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6 simple ideas for staying productive in an open-office setting
The open-office design made popular by tech companies like Google and Facebook recently has been met with some backlash. What was believed to create an innovative and collaborative work space is now being criticized for being too distracting and ultimately inefficient.
Is it no longer a positive thing to have an open office? With an estimated 70 percent of offices in America adhering to an open-office design, this is the million-dollar question. However, the answer is not so black and white.
LinkUp moved to an open-office environment about a year and a half ago, and in that time we’ve learned a few things. The benefits are huge, for one. Collaboration is up, team members know each other well, creativity flows freely, and there is noticeably more energy each day. But with the open office come many distractions, and those can be a big drawback.
No system is perfect, but we ultimately think the benefits far outweigh the distractions. We’ve found that by working with employees to find solutions and help them remain productive throughout the day, we’ve curtailed the majority of issues. Here are the top six things employees and businesses can do to keep focused and productive in an open-office setting:
1. Wear headphones
Some people thrive off the hustle-and-bustle noise of fellow workers, others not so much. For those who do enjoy more active surroundings, there are times when it’s necessary to cut down on the buzz. That’s when noise-cancelling headphones are your best friend. Wearing headphones is also a subtle way to tell co-workers you’re on task and would prefer not to be disturbed.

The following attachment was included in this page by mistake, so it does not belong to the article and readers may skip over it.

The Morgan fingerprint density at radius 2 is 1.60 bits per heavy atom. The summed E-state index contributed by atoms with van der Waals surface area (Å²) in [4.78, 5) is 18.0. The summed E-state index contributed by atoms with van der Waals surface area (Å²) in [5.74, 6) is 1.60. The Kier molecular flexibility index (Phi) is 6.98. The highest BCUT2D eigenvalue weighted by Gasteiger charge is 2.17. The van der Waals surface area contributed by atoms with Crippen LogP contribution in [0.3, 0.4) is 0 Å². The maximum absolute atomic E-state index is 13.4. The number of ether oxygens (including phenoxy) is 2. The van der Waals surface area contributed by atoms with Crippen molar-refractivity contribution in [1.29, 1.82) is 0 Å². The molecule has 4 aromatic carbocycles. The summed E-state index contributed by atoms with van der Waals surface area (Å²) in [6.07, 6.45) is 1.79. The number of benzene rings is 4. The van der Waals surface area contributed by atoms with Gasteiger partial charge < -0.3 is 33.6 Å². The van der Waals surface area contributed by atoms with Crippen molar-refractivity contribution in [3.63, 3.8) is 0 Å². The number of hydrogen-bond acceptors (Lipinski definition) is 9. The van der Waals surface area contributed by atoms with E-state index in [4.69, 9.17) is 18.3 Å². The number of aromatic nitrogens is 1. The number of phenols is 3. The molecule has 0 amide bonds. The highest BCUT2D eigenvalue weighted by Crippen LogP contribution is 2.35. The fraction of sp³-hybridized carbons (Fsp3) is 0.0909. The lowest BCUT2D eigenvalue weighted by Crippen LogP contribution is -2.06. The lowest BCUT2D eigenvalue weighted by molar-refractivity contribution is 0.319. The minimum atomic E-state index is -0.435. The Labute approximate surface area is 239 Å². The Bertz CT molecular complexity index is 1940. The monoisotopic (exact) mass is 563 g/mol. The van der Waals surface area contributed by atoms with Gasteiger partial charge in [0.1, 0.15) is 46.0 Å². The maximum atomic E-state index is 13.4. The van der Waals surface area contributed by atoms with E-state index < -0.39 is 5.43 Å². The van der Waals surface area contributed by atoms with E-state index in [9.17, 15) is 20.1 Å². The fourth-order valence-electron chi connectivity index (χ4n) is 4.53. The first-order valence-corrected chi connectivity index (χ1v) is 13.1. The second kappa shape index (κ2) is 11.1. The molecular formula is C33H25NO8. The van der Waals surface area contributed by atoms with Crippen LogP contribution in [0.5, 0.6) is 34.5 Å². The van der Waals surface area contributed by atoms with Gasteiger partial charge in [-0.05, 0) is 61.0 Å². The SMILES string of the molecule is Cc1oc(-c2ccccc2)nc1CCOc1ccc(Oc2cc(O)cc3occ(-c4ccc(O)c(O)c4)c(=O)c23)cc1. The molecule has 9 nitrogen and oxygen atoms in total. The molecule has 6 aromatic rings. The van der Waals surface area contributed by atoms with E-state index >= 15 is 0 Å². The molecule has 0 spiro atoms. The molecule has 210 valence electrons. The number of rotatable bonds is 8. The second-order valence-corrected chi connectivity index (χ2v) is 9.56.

2. Encourage employee tunes
Let employees stream the music of their choice to their headphones. Some might prefer all-instrumental and jazz, others rock or hip-hop. Just like many doctors play their favorite music to help them focus during surgery, letting employees listen to their preferred tunes can increase productivity.
3. Set up IM and lean on email
Of course if something is urgent, we can all agree that walking to someone’s desk to have an in-person discussion is a priority. This isn’t, however, necessary for all communication. Set a policy stating that non-urgent communication should be sent via email or instant message instead of interrupting the workflow.
4. Designate spaces for privacy
There will inevitably be times when coworkers will want to have privacy when conversing. Have public spaces with closed doors that can be accessed by all. At LinkUp, we have several rooms where employees can engage in private or important conversations without worrying about someone eavesdropping.
5. Make time for no interruptions
No-interruption times should be a part of everyone’s daily calendar. Employees must have the freedom (and confidence) to tell co-workers politely that they can’t talk and will respond later. Some employees even use “do not disturb” signs at their desks, which can be effective as long as they are not abused.
6. Telecommute when necessary
When there’s a really big project or tight deadline looming, it can be beneficial to work from home to eliminate all in-office distractions. Supervisors should be open to telecommuting when the situation calls for it and set a policy that everyone can follow.